Snowy/Icy Gorge Christmas Day

December 24, 2012

A Christmas Day snowstorm is coming for the Gorge, and some spots near/in the Coast Range.

It’s Christmas Eve (Day) and what do you know, it’s still raining…we’ve seen just under 50″ of rain here in Portland this year and it appears it’ll probably go down as the 2nd wettest year on record here!  Of course that would be 2nd after the 63″ we received back in 1996.

Here are the highlights for those just wanting the basics:


  • I-84 through the Columbia Gorge will likely be very snowy after daybreak Christmas morning and through at least early/mid afternoon.  A nice Gorge snowstorm for those of you already there.
  • Hwys. 6/26 will be snowy tomorrow morning over the Coast Range passes (a good 4-6″ new snow), then improve rapidly by midday as the snow level jumps to around 3,000′.
  • I-5 north & south through Oregon and Washington should be okay, just a little snowy over Siskiyou Summit to California. 
  • No snow headed north to Seattle, or at least not enough to affect freeway travel if there is.


No interesting weather through the middle of tonight, we just dry out as the day goes on.  Enjoy the brief dry spell.

  • A very wet storm arrives before daybreak west of the Cascades Christmas Morning.
  • Precipitation may briefly mix with snow in the metro area 3-6am (when we are sleeping), but then all rain as the freezing level jumps quickly after 8am.
  • Sticking snow is unlikely in the metro area EXCEPT possibly out around Banks, Forest Grove, Gaston, Vernonia.  A trace to 2″ possible in those areas if everything works out just right.
  • Just a few degrees too warm elsewhere.
  • It will be ALL SNOW east of Multnomah Falls in the Columbia River Gorge…8-14″ possible from 6am to 6pm!
  • Freezing rain is likely above 500′ west of Multnomah Falls (but not in metro area), heavy ice accumulation (1″) possible up around 1,000′ during the day.
  • After 10am, all areas west of the Cascades (except western Gorge) will see only rain as warmer air moves in, raising the snow level up to around 3,000′.

I’m still on vacation today, but just couldn’t keep quiet when I saw a good setup for a Christmas Day Snow Storm in the Gorge.  I am finally getting tired of the rain, I just noticed we’ve only had one completely dry day this month too.  Hard to believe it’s now the wettest year since 1996 after 80+ days of almost all dry weather;  those people nagging me about “covering up a developing drought” back in early October look REALLY silly now!

Last night was fun with sticking snow briefly in some spots on the east side of the metro area; it’s interesting that without this blog or discussion on Facebook one wouldn’t have known about it via the observations; no metro area official observation showed snow or even a rain/snow mix.  I ended up with a quick 1.5″ here at home.

Nice map for 6am tomorrow:mgWeb_WRF_20121224-120000_ANW_ECONUS_F00250000_PgeneralSfcPres_R4km

Tomorrow we’ve got a real juicy system moving in with a surface low working its way up the coastline; it’s far enough south that it draws in a surge of colder/drier air working across Eastern Washington overnight.  By 10am tomorrow morning, models show 7-10 millibars easterly gradient through the Columbia River Gorge!  It’s going to be a very cold and windy Christmas at the west end of the Gorge.  Gusts 60+ mph are likely there.  BUT, by 7-10am, warmer air will have already worked in to the atmosphere overhead (as noted in the highlights).  So this is a situation where if you wanted snow or freezing rain in the metro area, you need a little longer period of cold east wind to start and/or you need the airmass coming through the Gorge to be colder to start with.  We’ve seen situations like this in the past where the cold air gets pulled towards a surface low offshore and we get a nice ice or snow storm in the metro area.  But this is when it’s truly modified arctic air moving down from the northeast.  Think temps already down in the 20’s in Hood River and The Dalles to start with.  Not from radiational cooling (like we’ll see tonight) but the actual cold airmass.  This time the air will be just a little cooler than what’s already in place today; that’s why it’ll be really tough to get anything frozen outside of the Gorge.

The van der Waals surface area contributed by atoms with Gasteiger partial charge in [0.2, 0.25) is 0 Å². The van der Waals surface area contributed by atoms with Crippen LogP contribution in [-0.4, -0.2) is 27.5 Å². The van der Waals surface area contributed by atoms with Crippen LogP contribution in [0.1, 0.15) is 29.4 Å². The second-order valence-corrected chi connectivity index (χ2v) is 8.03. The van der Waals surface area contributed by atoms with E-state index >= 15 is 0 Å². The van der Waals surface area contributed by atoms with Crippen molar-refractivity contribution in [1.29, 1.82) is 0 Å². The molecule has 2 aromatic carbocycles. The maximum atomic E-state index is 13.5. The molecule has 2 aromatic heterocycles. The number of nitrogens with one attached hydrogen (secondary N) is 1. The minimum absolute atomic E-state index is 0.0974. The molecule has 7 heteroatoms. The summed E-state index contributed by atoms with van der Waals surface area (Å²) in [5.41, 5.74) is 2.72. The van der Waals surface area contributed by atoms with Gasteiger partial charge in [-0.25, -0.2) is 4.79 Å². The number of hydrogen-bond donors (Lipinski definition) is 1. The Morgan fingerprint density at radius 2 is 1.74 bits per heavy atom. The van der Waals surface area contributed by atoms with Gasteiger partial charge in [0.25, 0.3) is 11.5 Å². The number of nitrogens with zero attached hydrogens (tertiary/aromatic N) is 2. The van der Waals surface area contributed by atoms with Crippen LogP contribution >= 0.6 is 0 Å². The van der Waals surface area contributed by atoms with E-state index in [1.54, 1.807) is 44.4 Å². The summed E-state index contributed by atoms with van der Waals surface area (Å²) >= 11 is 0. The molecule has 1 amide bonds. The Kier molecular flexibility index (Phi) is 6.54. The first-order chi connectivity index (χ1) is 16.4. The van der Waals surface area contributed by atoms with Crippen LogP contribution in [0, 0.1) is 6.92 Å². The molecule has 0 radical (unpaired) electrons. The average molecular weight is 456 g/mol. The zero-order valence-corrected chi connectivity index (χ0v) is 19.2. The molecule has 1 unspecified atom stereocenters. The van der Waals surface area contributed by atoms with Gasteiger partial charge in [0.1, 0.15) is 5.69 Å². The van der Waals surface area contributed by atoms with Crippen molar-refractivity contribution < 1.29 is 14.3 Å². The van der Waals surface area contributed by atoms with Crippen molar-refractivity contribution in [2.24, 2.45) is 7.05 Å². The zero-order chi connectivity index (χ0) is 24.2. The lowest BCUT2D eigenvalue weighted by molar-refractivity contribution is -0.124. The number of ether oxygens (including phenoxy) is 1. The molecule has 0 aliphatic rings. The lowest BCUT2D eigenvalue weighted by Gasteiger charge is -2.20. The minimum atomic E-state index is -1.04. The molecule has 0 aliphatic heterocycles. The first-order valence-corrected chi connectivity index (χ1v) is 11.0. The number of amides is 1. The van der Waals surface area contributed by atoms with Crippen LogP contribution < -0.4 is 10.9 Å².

IF we do get a mix or briefly all snow in the metro area, the timing isn’t so great either.  Our RPM has it here by 4am, the WRF-GFS a little slower, but not much.  Most of us will be asleep at that time (I know I will be!).  Any chance for that disappears quickly after sunrise too due to the warmer air moving in aloft.

As for the Gorge, wow…no sign of the snow level rising above the surface until the evening at the earliest.  Think of it this way:  The cold airmass eastside is deep enough to meet the 3,000-4,000′ snow level at the crest of the Cascades.  So whatever falls should fall as snow the entire day as the whole column of air stays near/below freezing; that’s why I went with the big snow totals.  Jesse should be happy in Stevenson, looks like a big dump there! 

For those of you at the west end of the Gorge (like me), it’ll be a thin layer of air right near freezing.  But warmer air above means a Silver Christmas.  Probably marginal for freezing rain near 500′, but around 31-32 degrees at 1,000′.  A narrow band of elevation will see a Christmas Day ice storm with thick accumulation.

I haven’t looked farther ahead on the weather maps, but I work late tomorrow afternoon so I can do that then.  Holidays at a tv station are REALLY slow…

Chief Meteorologist Mark Nelsen